|Número de publicación||US6857427 B2|
|Tipo de publicación||Concesión|
|Número de solicitud||US 10/645,241|
|Fecha de publicación||22 Feb 2005|
|Fecha de presentación||21 Ago 2003|
|Fecha de prioridad||4 Sep 2002|
|También publicado como||US20040084045, WO2004022127A2, WO2004022127A3|
|Número de publicación||10645241, 645241, US 6857427 B2, US 6857427B2, US-B2-6857427, US6857427 B2, US6857427B2|
|Inventores||Lauren R. Ziegler, Dirk von Hollen|
|Cesionario original||Ric Investments, Inc.|
|Exportar cita||BiBTeX, EndNote, RefMan|
|Citas de patentes (23), Citada por (27), Clasificaciones (8), Eventos legales (6)|
|Enlaces externos: USPTO, Cesión de USPTO, Espacenet|
1. Field of the Invention
The present invention pertains to an aerosol medication delivery system, and, in particular, to an interactive character for use in an aerosol medication delivery system, wherein the interactive character operates in conjunction with a metered dose inhaler (“MDI”) to encourage proper use of the system, and to a method of using such an interactive character with an MDI.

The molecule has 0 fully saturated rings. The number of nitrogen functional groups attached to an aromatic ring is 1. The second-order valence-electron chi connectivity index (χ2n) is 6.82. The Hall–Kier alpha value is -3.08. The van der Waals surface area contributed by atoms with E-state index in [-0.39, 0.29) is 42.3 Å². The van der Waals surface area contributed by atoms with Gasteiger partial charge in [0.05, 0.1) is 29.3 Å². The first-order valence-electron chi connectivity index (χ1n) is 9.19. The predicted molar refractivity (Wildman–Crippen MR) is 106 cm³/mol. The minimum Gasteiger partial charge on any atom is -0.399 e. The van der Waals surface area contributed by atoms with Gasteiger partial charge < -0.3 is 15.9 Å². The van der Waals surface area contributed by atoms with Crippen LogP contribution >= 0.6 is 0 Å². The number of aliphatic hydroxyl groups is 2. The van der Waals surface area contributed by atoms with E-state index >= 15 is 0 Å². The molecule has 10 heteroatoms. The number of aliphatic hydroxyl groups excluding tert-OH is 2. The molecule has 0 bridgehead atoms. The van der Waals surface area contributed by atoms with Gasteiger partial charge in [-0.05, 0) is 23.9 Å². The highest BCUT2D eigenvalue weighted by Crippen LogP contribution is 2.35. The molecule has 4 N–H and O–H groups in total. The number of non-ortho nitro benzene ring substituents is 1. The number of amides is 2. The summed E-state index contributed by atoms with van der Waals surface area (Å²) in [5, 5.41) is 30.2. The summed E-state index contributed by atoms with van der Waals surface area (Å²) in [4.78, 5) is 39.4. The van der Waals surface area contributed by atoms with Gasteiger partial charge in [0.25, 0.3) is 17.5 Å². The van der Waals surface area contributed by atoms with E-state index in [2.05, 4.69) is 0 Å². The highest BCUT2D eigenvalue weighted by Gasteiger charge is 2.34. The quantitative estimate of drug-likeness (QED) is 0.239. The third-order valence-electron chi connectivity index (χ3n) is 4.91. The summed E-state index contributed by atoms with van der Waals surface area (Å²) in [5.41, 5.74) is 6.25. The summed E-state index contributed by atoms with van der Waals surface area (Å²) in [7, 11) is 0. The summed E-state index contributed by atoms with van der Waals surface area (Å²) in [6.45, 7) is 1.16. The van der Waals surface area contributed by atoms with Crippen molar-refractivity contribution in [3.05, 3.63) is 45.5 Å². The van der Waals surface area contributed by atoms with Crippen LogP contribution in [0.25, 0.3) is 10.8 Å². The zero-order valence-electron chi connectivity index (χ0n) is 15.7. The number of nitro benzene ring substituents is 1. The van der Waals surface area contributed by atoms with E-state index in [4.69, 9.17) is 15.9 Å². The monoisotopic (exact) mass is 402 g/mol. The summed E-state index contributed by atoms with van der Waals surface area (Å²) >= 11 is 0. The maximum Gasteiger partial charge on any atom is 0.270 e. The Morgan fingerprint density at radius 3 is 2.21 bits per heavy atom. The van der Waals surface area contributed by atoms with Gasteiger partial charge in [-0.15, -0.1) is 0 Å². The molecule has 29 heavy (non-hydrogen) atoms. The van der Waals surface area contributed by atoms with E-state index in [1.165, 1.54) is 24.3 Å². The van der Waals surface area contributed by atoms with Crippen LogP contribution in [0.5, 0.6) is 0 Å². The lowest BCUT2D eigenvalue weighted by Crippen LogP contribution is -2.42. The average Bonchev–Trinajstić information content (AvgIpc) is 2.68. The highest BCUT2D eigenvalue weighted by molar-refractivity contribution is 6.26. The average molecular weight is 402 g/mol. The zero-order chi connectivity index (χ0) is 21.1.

2. Description of the Related Art
It is well known to deliver a medication to a patient's respiratory system to treat a medical condition using an aerosol medication delivery system. For example, a patient suffering from an acute asthmatic attack may use an aerosol medication delivery system to deliver a bronchodilator, such as albuterol (salbutamol), in the form of a fine mist to the patient's respiratory system.
One conventional aerosol medication delivery system consists primarily of a metered dose inhaler (“MDI”) and may include optional accessory devices, such as a spacer and mask. A conventional MDI, also known as simply an “inhaler”, includes two components. The first component is a canister, usually made of metal, that contains the medication under pressure in a suspension or solution form and a propellant gas. The canister includes a valve and dispensing nozzle associated with the valve that delivers a fixed quantity or dose of medication each time the nozzle is depressed to actuate the valve.